• "The light by which we see things is only a symbol. At the point of seeing the light, we lose it. Pur loss of the light is what we see as light." - Massimo Scaligero

• I love that Stephen refers to Mario as a "single person in an overwhelming world."

• Have you read Annie Dillard's great essay "Seeing" ?

• Thought I didn't bring it up, Stephen's poem "Groovy" reminded me of a sort of inverse of the song "Jesus Christ" by the band The Pupils. Here are the lyrics:
Jesus Christ
Jesus Christ
You hang on high in the hanging sky
Upon a crown that you expel
from your womb bright,
from your bladder and your brain
Like a silver tear
from an ancient flood
of alien blood
that we must drink to bathe
our compound face
O, Jesus Christ

Yesu Christus
Pure and polluted,
you’re the devil in a fable
a corpse at the banquet table
You’re stuffed with the first fruits
of the quasi-evoluted
You can not be refuted
You can not be explained
You can not be worshipped
You can not be contained
You’re a trail through the trackless
and a toil for the taskless
You’re a carnivorous tree
A cyclopean star
You’re a plesiosaur
A crested wave
You destroy what you save
And then you save it all again
Establishing the end of all mental mind signs

O, Jesus Christian
on a magic mission
with your mammary glands, one at sea and one on land

You irrigate the ashes.

You communicate in flashes.

O, Jesus Christ.

• Anne Carson is an incredible poet and both Stephen and I love her. If you're not familiar with her poetry and essays, here's an essay on her. And here's a photo of and a poem by her, "Wolf Town", which is found in her book, Plainwater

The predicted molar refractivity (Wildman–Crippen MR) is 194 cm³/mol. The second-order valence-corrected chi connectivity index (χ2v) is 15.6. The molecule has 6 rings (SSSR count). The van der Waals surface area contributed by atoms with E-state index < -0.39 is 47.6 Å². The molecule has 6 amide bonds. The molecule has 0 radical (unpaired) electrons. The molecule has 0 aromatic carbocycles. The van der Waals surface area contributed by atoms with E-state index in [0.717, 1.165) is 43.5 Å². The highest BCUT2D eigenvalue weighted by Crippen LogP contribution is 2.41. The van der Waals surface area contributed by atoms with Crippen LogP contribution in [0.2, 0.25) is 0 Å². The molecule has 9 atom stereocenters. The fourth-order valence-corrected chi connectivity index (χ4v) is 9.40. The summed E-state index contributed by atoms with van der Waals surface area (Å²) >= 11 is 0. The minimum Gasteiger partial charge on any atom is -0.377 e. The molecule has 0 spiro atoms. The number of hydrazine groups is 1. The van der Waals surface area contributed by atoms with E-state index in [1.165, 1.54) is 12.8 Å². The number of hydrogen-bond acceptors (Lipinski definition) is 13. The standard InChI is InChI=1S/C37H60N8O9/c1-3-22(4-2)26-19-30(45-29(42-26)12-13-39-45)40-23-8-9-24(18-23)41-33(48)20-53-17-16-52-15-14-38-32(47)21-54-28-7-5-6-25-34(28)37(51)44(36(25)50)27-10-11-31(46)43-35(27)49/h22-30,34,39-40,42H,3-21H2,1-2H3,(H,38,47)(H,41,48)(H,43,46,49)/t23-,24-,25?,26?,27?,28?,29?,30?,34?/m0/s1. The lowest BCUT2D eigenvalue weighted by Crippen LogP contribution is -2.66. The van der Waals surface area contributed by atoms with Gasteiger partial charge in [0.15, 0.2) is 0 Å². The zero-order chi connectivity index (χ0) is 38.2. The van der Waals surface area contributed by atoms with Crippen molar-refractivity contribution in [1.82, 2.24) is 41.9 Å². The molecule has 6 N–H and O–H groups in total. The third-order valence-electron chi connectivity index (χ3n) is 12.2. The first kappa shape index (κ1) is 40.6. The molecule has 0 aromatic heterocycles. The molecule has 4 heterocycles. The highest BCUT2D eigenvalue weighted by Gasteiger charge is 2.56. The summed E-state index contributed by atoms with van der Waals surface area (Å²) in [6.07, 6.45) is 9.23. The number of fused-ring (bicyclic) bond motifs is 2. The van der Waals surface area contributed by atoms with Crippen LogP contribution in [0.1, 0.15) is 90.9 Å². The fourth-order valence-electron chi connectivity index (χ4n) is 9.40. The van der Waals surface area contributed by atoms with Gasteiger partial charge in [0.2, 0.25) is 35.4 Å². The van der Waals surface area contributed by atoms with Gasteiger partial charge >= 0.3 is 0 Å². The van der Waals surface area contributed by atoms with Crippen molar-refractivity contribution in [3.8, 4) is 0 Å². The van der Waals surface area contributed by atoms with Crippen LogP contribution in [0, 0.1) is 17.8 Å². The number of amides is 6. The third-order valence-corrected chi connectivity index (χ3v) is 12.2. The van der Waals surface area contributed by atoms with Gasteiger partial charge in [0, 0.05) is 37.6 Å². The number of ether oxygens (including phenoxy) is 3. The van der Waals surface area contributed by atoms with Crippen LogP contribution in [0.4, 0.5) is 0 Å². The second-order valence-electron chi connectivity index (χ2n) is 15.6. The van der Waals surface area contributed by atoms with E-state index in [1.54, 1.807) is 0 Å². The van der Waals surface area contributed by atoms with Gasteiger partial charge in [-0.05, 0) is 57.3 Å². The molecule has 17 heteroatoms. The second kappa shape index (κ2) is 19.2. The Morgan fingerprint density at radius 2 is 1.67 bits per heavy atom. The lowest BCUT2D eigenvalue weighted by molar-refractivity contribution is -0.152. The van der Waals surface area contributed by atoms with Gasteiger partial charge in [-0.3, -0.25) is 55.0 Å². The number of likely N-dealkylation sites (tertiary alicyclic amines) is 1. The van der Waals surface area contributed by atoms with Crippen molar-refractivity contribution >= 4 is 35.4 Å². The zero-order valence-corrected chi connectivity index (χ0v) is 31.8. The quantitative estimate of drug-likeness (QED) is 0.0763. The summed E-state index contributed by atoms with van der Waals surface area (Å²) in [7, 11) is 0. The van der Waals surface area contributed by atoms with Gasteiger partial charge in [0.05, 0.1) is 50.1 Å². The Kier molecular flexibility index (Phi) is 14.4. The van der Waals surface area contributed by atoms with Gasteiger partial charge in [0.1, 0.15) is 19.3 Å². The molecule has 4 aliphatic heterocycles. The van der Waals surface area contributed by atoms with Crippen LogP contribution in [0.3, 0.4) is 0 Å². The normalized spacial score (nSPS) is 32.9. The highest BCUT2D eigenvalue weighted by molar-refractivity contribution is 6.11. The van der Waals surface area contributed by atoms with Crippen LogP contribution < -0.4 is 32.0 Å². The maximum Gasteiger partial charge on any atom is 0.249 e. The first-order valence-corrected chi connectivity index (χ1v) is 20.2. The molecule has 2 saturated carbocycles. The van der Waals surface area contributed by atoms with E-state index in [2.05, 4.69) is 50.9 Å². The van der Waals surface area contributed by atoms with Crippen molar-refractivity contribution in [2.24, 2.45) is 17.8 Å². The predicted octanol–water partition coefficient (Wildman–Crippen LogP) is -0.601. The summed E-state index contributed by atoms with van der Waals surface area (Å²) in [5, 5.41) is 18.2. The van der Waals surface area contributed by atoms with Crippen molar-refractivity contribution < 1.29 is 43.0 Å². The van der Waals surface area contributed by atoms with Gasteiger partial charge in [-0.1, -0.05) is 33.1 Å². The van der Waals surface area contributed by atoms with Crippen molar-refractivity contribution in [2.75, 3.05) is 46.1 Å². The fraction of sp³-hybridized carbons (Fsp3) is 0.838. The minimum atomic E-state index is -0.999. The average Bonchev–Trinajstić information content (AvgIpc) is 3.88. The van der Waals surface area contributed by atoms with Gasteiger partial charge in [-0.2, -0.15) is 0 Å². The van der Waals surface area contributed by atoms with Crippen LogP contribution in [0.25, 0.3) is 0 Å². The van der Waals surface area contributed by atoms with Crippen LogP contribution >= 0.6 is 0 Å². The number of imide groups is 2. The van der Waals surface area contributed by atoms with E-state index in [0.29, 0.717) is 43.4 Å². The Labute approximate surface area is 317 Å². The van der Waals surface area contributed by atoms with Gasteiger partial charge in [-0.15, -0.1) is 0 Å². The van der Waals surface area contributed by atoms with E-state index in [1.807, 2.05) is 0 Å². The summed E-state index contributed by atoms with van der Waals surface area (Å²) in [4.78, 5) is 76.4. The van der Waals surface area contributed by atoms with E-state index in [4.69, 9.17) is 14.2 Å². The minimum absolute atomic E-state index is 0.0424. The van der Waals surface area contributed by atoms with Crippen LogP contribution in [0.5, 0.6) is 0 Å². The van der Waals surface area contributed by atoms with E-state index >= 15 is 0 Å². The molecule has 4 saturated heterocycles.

Wolf Town

Let tigers.
Kill them let bears.
Kill them let tapeworms and roundworms and heartworms.
Kill them let them.
Kill each other let porcupine quills.
Kill them let salmon poisoning.
Kill them let them cut their tongue on a bone and bleed.
To death let them.
Freeze let them.
Starve let them get.
Rickets let them get.
Arthritis let them have.
Epilepsy let them get.
Cataracts and go blind let them.
Run themselves to death let eagles.
Snatch them when young let a windblown seed.
Bury itself in their inner ear destroying equilibrium let them have.
Very good ears let them yes.
Hear a cloud pass.

• Remember Game Genie? My favorite digital djinn. Here's how it worked. 

• I had poet Zachary Schomburg on waaaay back on AEWCH 40. It's still one of my favorite episodes. And be sure to read his essay, "Poetry As Violence" is one of my favorite essays about poems ever. It's stunning. 

• Also, here's AEWCH 91, probably the most special episode to me; it's the episode I made with my mentor Lynn Margulis.

• No comment on the below.

• For two examples of ekphrasis, here's Auden's beautiful poem, "Musee des Beaux Arts". And John Burnside's beautiful poem about Brueghel's "Hunters in the Snow" is in his book Black Cat Bone, which is a lovely and dark book of poetry all around.

• Stephen's forthcoming book, Cheryl's Destinies - which features Yeats in conversation with Billy Corgan - inspired me to listen to Smashing Pumpkins again. Anyway, here's one of their biggest hits, "Today" from Siamese Dream.

Go here for more on Peter Doig, plus a lot of his paintings.

• I really love the movie Older Than Ireland, so watch the trailer and then watch the movie!

Until next time friends, reach for the star,

Become a patron to

Unlock 268 exclusive posts
Listen anywhere
Connect via private message